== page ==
Immediately after such resolutions were passed, a notice under the hand of the Treasurer, was published in the Government Gazette, and in the daily newspapers, "That the amount legally available on account of moneys voted by the Legislative Assembly for the public service of the year being insufficient, payment of salaries, wages, and contingencies must be delayed until the necessary authority for the expenditure should have been obtained."
Subsequently to the publication of the beforementioned notice, the Governor communicated to this House an Address which he had received from the Legislative Assembly, together with His Excellency's Message in reply to such Address, and at the same time transmitted to this House a Message to the Legislative Council.
The Legislative Assembly, in their Address, acquainted His Excellency that, in consequence of the laying aside of the Legislative Council, without message of communication to the Legislative Assembly, of the Bill of Supply and Appropriation passed by the Legislative Assembly, the salaries of the civil servants for the month of July had not yet been paid, and other obligations were yet undischarged; and prayed His Excellency to cause such measures to be adopted as should, in the opinion of His Excellency's Responsible Advisers, be expedient or necessary for satisfying the liabilities aforesaid and for maintaining the efficiency of the public service.
The Governor's Message in reply to that Address, stated that the Governor had never failed to give respectful attention to the opinions and advice of his Responsible Ministers; and that he desired to assure the Legislative Assembly that he was prepared to take into his earnest consideration any measures his Ministers might recommend, whereby, in the exercise of his legal and constitutional powers, it might seem possible to alleviate the existing pressure upon the civil servants and the public creditor, resulting from the delay which had occurred in the passing of the "Annual Appropriation Bill". But the Governor begged to remind the Assembly that, so long as the 44th and 55th sections of The Constitution Act, and the 24th and 25th sections of the Act 22 Vie. No. 86 (Audit Act Amendment) remained in force it was not competent to him to sanction the issue of money from the public account, either for the payment of the salaries of civil servants or for any other object, unless the amount required was rendered "legally available" by an Act duly concurred in and passed by the three branches of the Legislature.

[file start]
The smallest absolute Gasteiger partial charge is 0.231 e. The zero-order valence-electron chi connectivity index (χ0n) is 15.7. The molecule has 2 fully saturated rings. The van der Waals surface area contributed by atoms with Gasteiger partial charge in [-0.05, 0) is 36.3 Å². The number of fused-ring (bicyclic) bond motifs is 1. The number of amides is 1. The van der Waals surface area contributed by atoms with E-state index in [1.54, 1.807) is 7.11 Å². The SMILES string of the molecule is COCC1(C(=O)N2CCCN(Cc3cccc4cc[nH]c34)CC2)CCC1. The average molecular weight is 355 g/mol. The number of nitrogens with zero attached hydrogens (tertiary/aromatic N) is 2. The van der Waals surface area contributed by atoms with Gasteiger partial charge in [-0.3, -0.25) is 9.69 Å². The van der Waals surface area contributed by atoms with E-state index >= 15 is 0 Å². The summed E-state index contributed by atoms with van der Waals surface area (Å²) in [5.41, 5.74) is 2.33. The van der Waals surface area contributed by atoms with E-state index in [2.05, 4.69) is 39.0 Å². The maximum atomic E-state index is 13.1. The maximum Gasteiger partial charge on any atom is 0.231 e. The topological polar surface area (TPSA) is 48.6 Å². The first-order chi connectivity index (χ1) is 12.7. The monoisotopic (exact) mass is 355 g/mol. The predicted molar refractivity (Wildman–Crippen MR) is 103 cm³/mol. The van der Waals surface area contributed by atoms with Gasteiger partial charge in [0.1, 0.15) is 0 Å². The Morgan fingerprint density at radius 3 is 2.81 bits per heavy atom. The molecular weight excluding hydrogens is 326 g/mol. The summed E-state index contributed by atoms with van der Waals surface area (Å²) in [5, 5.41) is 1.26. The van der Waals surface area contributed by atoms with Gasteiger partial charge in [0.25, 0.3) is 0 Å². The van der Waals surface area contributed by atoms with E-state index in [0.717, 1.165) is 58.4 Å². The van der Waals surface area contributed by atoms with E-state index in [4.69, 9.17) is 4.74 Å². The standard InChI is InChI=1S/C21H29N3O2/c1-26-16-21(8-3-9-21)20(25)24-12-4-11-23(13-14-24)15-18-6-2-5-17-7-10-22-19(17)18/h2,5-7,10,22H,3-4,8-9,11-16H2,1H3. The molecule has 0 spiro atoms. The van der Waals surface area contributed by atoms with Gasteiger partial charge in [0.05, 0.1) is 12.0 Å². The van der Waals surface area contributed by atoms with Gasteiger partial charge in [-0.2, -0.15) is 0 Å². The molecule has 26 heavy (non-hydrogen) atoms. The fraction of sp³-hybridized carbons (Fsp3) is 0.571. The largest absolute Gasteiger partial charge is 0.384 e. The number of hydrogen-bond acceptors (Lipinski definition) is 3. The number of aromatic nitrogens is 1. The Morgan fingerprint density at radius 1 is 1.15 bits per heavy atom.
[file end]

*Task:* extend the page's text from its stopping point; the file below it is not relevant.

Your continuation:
The Governor's Message to the Legislative Council stated that it was the Governor's earnest desire to aid, by all possible means within the scope of his duty and legitimate authority, in accomplishing the objects which the Address of the Assembly had in view; and the Governor trusted that the Legislative Council would recognise, in the reference made by the Assembly to a resolution of the Council, and in the exceptional and embarrassing position of affairs in the Legislature, a sufficient reason for the expression to the Council of the Governor's hope that active legislation in regard to the finance of the colony might be promptly resumed. [413]